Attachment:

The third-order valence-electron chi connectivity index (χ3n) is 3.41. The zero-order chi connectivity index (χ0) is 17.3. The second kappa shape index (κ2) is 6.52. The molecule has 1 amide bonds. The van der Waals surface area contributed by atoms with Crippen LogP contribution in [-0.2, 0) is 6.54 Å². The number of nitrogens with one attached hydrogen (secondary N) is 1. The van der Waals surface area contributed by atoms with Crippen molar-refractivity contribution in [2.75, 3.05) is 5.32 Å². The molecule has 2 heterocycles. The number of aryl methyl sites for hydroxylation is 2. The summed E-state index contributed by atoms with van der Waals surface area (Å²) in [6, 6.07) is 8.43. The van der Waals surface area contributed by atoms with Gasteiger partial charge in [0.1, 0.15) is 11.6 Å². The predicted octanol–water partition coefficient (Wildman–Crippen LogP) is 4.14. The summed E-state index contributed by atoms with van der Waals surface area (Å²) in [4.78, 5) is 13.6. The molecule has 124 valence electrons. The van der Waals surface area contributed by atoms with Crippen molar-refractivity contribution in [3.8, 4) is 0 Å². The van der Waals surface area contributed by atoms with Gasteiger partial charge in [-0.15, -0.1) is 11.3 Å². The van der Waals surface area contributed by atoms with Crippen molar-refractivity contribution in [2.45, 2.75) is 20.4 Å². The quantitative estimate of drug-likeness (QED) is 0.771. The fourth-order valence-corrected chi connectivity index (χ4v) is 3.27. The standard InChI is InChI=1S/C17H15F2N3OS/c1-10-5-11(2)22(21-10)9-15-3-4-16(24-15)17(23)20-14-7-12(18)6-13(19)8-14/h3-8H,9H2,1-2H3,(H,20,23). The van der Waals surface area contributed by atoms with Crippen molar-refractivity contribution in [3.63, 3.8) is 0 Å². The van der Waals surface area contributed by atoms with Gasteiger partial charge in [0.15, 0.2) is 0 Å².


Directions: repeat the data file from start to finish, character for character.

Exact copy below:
The third-order valence-electron chi connectivity index (χ3n) is 3.41. The zero-order chi connectivity index (χ0) is 17.3. The second kappa shape index (κ2) is 6.52. The molecule has 1 amide bonds. The van der Waals surface area contributed by atoms with Crippen LogP contribution in [-0.2, 0) is 6.54 Å². The number of nitrogens with one attached hydrogen (secondary N) is 1. The van der Waals surface area contributed by atoms with Crippen molar-refractivity contribution in [2.75, 3.05) is 5.32 Å². The molecule has 2 heterocycles. The number of aryl methyl sites for hydroxylation is 2. The summed E-state index contributed by atoms with van der Waals surface area (Å²) in [6, 6.07) is 8.43. The van der Waals surface area contributed by atoms with Gasteiger partial charge in [0.1, 0.15) is 11.6 Å². The predicted octanol–water partition coefficient (Wildman–Crippen LogP) is 4.14. The summed E-state index contributed by atoms with van der Waals surface area (Å²) in [4.78, 5) is 13.6. The molecule has 124 valence electrons. The van der Waals surface area contributed by atoms with Crippen molar-refractivity contribution in [3.8, 4) is 0 Å². The van der Waals surface area contributed by atoms with Gasteiger partial charge in [-0.15, -0.1) is 11.3 Å². The van der Waals surface area contributed by atoms with Crippen molar-refractivity contribution in [2.45, 2.75) is 20.4 Å². The quantitative estimate of drug-likeness (QED) is 0.771. The fourth-order valence-corrected chi connectivity index (χ4v) is 3.27. The standard InChI is InChI=1S/C17H15F2N3OS/c1-10-5-11(2)22(21-10)9-15-3-4-16(24-15)17(23)20-14-7-12(18)6-13(19)8-14/h3-8H,9H2,1-2H3,(H,20,23). The van der Waals surface area contributed by atoms with Crippen molar-refractivity contribution in [3.63, 3.8) is 0 Å². The van der Waals surface area contributed by atoms with Gasteiger partial charge in [0.15, 0.2) is 0 Å².